Monday, February 23, 2009

Limited Bandwidth: How Much Is too Much?

It's great to be busy, especially these days, until you're too busy to write or your energy is sapped by the realization that the writing field has nearly reached saturation point. I recently attended a group that just a year ago would have considered twenty writers a boon, especially on a weekend. This time there were seventy-five. I almost left. I didn't realize how important the uniqueness of writing is to me until it felt like part of my identity was being erased. It was like suddenly learning you have a twin. I decided to face the fear and stay, but as the speaker began I pulled out a pad and listed reasons why I write. Publication wasn't first on the list. I write primarily because I've always been drawn to it. I'm what Betsey Lerner referred to in Forest for the Trees as a natural writer. "The natural writer would almost always rather be reading, writing, or alone …" Thankfully, I got enough perspective to enjoy the talk. Good thing—the topic was how difficult it is to get published.

To put today's musing into action, check out the writing tip at the top of the list below. As always, let us know how it goes.

Friday, February 20, 2009

Flashpoint Inspiration: Rembrandt in Your Attic and Memoirs of a Geisha

What would we do without moments when inspiration strikes like cloud to ground lightening? I've had a copy of Memoirs of a Geisha on my shelf for, well, since author Arthur Golden was the keynote at a National Writers Workshop some years ago. I hadn't read the book and stuffed it into my bag. While waiting for the train (what else is there in life these days), I pulled it out, and as I sometimes do, turned to any page. Here's what I read on a dreary February morning. In Chapter 9, the protagonist is musing about a moth, really about her mother, who along with her father has died. She realizes she has felt dead, too, but that she's not—she's alive. " … I felt as though I'd turned around to look in a different direction, so that I no longer faced backward toward the past but forward toward the future." She wonders what the future will be. Suddenly, she realizes she will receive a sign, as a result of a man in a dream who tells her: "Watch for the thing that will show itself to you. Because that thing, when you find it, will be your future." The scene was so elegantly framed, the scenario so finely drawn, it was finding a Rembrandt in the attic and feasting on the wonderful placement of light.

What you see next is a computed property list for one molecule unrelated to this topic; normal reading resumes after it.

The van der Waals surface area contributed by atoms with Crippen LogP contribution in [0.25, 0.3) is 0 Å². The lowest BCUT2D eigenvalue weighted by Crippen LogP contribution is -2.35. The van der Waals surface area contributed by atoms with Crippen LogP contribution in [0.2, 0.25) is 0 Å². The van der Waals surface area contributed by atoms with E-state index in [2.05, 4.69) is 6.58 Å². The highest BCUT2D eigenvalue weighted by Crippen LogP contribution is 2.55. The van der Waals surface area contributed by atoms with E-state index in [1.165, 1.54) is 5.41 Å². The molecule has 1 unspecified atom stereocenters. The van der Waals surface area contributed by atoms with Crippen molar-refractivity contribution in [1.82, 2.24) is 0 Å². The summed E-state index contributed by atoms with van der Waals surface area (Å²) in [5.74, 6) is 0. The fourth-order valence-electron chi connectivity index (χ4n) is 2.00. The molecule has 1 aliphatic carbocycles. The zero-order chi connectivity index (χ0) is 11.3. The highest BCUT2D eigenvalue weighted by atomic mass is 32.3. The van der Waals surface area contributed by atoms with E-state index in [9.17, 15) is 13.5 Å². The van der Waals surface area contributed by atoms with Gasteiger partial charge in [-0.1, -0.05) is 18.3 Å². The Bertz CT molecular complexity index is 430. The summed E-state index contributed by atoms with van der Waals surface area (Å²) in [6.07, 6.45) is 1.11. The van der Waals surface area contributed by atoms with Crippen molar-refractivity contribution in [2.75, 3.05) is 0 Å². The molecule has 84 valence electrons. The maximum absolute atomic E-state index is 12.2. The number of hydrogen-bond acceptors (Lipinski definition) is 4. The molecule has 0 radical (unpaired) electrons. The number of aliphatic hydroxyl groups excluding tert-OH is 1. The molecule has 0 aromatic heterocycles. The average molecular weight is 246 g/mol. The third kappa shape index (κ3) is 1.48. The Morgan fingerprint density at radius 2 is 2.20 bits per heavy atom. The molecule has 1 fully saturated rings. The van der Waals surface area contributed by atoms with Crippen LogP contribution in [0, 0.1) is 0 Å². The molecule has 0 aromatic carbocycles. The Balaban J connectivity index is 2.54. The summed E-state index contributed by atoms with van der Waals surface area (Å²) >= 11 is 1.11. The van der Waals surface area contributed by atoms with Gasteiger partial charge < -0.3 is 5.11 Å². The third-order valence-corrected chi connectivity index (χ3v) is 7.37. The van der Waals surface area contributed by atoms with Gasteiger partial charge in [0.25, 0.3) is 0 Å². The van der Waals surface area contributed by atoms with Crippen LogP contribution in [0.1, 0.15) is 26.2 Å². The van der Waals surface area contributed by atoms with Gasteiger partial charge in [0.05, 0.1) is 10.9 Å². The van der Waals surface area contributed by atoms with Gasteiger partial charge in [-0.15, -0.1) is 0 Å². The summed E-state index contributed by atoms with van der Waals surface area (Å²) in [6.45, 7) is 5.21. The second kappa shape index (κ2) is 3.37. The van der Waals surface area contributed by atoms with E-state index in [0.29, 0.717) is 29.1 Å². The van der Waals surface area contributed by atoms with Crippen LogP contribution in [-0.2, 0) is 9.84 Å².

To put today's musing into inaction, see the tip at the top of the list. As always, let us know how it goes.

Wednesday, February 18, 2009

Without Glasses: Seeing the World With New Eyes

While driving the long and winding road to the train station before dawn, I realized I forgot my glasses. How would I see my laptop, besides zooming in so close I'd see about a word a page? Maybe I wouldn’t write, or read. Maybe I'd look out the window at the stands of pines along the track, watch the sunrise over the Norwalk River, see things I haven't seen in a while, or not at all. But to not write—after all those entries pushing people to write, no matter what? I felt decadent, but the more I contemplated taking that cheap vacation of looking out the window, the more enthusiastic I became. It doesn't take much these days to find a bit of happiness. Anything decent will do. When I reached the station, I found my glasses, but I decided to look out the window anyway. The result? A bit of living, essential to writing—and life. "From the time of Greek science till now, Western culture has usually had a lively, unselfish, and intellectual interest in the phenomenal world for its own sake." Annie Dillard, in Living by Fiction. Go ahead, indulge.

To put today's musing into inaction, see the tip at the top of the list. As always, let us know how it goes.

Wednesday, February 11, 2009

Letting the Dust Settle: Settling Down to Write